LEONARD GETS PROMOTION
Eldred Chichester Staples appeared to be no more surprised than Leonard. He closed the door, with the deftness born of long practice, with his left foot, sailed his cap to his bed and nodded, thrusting hands into the pockets of his knickers.
“The whole seventeen,” he answered dejectedly. “Couldn’t you tell it by a glance at my emaciated frame?”
Leonard shook his head. “You look to me just hungry,” he said.
“Slim” Staples chuckled and reposed himself in a chair, thrusting his long legs forward and clasping lean, brown hands across his equator. “Your name must be Grant,” he remarked. “Where from, stranger?”
“Loring Point, Delaware.”
“We’re neighbors then. My home’s in New Hampshire. Concord’s the town.”
“Isn’t that where the embattled farmers stood and – and fired – er – ”
“The shot that was heard around the world? No, General, you’ve got the dope all wrong. That was another Concord. There aren’t any farmers in my town. Come to think of it, wasn’t it Lexington, Massachusetts, where the farmers took pot-shots at the Britishers? Well, never mind. I understand that the affair was settled quite amicably some time since. Glad to be here, General?”
“I think so. Thanks for the promotion, though. I’m usually just ‘Len.’”
“Oh, that’s all right. No trouble to promote you. What does ‘Len’ stand for?”
“Swell name. You’ve got the edge on the other Grant. Ulysses sounds like something out of the soda fountain. Well, I hope we’ll hit it off all right. I’m an easy-going sort, General; never much of a scrapper and hate to argue. Last year, over in Borden, I roomed with a chap named Endicott. Dick was the original arguer. He could start with no take-off at all and argue longer, harder and faster than any one outside a court of law. I was a great trial to him, I suspect. If he said Ralph Waldo Emerson wrote ‘The Merchant of Venice’ I just said ‘Sure, Mike’ and let it go at that. Arguing was meat and drink to that fellow.”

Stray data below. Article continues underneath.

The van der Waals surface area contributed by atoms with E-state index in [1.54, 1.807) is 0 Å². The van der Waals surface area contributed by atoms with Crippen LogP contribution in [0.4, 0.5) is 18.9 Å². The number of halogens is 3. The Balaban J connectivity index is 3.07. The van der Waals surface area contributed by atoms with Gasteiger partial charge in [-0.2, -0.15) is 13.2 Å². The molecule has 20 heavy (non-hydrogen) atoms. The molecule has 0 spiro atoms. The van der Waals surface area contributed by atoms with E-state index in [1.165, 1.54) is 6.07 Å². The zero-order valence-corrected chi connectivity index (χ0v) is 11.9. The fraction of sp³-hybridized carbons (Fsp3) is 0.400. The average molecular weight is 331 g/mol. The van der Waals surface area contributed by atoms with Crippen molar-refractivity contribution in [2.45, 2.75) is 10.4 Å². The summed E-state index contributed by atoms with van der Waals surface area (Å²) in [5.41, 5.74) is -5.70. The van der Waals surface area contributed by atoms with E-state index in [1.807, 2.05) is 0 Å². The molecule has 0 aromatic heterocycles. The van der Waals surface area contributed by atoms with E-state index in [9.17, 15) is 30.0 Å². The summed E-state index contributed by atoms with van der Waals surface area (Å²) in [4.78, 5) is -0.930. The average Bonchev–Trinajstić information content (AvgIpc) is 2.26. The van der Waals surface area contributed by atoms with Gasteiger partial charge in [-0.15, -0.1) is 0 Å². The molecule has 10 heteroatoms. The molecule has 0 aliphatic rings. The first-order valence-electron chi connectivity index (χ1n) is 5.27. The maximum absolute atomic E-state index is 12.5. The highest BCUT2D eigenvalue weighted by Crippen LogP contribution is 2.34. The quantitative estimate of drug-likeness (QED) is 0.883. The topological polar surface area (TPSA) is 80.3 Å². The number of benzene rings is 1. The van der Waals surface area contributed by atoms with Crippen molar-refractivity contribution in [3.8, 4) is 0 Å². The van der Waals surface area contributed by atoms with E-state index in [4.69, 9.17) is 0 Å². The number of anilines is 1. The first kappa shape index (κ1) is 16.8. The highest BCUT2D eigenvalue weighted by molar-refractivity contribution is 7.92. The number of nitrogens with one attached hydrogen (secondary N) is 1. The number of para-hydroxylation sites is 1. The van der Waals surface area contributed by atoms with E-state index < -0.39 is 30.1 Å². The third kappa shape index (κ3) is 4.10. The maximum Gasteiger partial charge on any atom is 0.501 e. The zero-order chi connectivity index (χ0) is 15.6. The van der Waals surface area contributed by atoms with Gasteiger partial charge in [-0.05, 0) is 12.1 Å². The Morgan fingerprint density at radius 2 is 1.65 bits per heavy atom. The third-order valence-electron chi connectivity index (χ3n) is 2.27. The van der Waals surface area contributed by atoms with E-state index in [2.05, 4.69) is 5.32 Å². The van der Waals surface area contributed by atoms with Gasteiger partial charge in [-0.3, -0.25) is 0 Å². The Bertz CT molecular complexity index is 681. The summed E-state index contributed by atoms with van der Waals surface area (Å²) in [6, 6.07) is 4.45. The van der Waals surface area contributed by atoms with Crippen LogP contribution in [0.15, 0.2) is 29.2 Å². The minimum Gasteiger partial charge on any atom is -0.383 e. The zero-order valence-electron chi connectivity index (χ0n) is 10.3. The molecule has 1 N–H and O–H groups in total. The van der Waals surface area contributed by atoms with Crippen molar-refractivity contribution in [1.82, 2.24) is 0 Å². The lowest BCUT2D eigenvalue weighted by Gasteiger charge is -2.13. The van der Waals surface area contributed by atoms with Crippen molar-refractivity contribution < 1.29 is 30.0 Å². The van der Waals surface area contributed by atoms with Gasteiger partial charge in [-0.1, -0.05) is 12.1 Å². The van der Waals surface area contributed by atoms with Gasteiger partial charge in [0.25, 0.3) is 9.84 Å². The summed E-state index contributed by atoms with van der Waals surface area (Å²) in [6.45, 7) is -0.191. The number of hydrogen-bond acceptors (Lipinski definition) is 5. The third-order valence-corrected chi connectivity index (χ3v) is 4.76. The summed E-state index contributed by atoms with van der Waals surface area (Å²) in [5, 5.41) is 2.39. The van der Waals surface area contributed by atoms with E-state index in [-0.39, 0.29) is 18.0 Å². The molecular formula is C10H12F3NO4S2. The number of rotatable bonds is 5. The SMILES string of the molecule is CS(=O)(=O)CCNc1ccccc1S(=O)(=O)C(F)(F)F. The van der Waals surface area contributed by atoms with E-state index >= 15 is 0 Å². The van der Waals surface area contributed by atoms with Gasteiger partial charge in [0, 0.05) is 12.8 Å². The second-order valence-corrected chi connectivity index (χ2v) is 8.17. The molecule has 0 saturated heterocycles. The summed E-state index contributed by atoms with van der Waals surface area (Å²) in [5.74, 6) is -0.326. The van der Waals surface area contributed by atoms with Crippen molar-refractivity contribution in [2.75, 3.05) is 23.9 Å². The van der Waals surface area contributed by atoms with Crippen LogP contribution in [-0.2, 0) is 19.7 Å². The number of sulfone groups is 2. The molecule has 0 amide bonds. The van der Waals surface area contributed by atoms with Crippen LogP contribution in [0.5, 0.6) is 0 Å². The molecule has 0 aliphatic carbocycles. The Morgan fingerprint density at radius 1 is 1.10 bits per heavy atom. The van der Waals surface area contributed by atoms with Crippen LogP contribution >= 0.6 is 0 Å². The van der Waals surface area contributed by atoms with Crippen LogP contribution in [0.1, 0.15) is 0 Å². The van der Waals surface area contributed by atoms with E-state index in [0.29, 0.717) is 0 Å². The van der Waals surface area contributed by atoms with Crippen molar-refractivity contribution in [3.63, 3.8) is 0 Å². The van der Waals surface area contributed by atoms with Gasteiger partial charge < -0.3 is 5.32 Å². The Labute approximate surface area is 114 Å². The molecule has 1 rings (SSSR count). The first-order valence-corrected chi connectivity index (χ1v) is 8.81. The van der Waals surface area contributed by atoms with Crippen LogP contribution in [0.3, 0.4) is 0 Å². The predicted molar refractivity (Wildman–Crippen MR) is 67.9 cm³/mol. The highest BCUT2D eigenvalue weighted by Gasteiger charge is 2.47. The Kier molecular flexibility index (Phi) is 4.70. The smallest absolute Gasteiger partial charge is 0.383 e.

“And what became of him? I mean, why aren’t you – ”
“Together this year? He didn’t come back. You see, he spent so much time in what you might call controversy that he didn’t get leisure for studying. So last June faculty told him that he’d failed to pass and that if he came back he’d have about a million conditions to work off. He did his best to argue himself square, but faculty beat him out. After all, there was only one of him and a dozen or so faculty, and it wasn’t a fair contest. At that, I understand they won by a very slight margin!”
“Hard luck,” laughed Leonard. “I dare say he was a star member of the debating club, if there is one here.”ñêà÷àòü êíèãó áåñïëàòíî